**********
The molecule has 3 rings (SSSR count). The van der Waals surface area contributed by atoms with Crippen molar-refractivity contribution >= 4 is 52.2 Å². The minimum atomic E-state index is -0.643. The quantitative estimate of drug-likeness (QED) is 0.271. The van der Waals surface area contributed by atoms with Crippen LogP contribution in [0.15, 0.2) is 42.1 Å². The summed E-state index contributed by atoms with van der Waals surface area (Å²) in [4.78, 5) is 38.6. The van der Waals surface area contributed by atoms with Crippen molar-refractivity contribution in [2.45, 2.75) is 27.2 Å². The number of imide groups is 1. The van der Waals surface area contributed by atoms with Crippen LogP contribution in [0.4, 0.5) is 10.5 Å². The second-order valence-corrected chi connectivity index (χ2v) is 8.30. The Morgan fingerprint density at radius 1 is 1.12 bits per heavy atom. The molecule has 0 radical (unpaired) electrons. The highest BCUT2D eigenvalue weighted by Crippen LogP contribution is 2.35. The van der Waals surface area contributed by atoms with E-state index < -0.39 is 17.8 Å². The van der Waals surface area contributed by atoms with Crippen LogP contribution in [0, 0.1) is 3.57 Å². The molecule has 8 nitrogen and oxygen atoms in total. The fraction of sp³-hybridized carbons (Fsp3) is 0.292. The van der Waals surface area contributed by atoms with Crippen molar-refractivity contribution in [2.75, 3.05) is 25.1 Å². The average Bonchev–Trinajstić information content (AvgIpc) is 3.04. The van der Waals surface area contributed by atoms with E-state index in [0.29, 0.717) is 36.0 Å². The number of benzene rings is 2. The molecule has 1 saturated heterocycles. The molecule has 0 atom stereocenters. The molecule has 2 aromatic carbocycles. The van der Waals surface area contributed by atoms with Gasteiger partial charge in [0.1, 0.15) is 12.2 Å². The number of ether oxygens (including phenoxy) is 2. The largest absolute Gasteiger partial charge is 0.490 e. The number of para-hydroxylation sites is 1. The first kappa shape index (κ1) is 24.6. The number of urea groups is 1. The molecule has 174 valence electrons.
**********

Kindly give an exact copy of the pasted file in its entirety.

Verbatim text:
The molecule has 3 rings (SSSR count). The van der Waals surface area contributed by atoms with Crippen molar-refractivity contribution >= 4 is 52.2 Å². The minimum atomic E-state index is -0.643. The quantitative estimate of drug-likeness (QED) is 0.271. The van der Waals surface area contributed by atoms with Crippen LogP contribution in [0.15, 0.2) is 42.1 Å². The summed E-state index contributed by atoms with van der Waals surface area (Å²) in [4.78, 5) is 38.6. The van der Waals surface area contributed by atoms with Crippen molar-refractivity contribution in [2.45, 2.75) is 27.2 Å². The number of imide groups is 1. The van der Waals surface area contributed by atoms with Crippen LogP contribution in [0.4, 0.5) is 10.5 Å². The second-order valence-corrected chi connectivity index (χ2v) is 8.30. The Morgan fingerprint density at radius 1 is 1.12 bits per heavy atom. The molecule has 0 radical (unpaired) electrons. The highest BCUT2D eigenvalue weighted by Crippen LogP contribution is 2.35. The van der Waals surface area contributed by atoms with E-state index < -0.39 is 17.8 Å². The van der Waals surface area contributed by atoms with Crippen LogP contribution in [0, 0.1) is 3.57 Å². The molecule has 8 nitrogen and oxygen atoms in total. The fraction of sp³-hybridized carbons (Fsp3) is 0.292. The van der Waals surface area contributed by atoms with Crippen molar-refractivity contribution in [2.75, 3.05) is 25.1 Å². The average Bonchev–Trinajstić information content (AvgIpc) is 3.04. The van der Waals surface area contributed by atoms with E-state index in [0.29, 0.717) is 36.0 Å². The number of benzene rings is 2. The molecule has 1 saturated heterocycles. The molecule has 0 atom stereocenters. The molecule has 2 aromatic carbocycles. The van der Waals surface area contributed by atoms with Gasteiger partial charge in [0.1, 0.15) is 12.2 Å². The number of ether oxygens (including phenoxy) is 2. The largest absolute Gasteiger partial charge is 0.490 e. The number of para-hydroxylation sites is 1. The first kappa shape index (κ1) is 24.6. The number of urea groups is 1. The molecule has 174 valence electrons.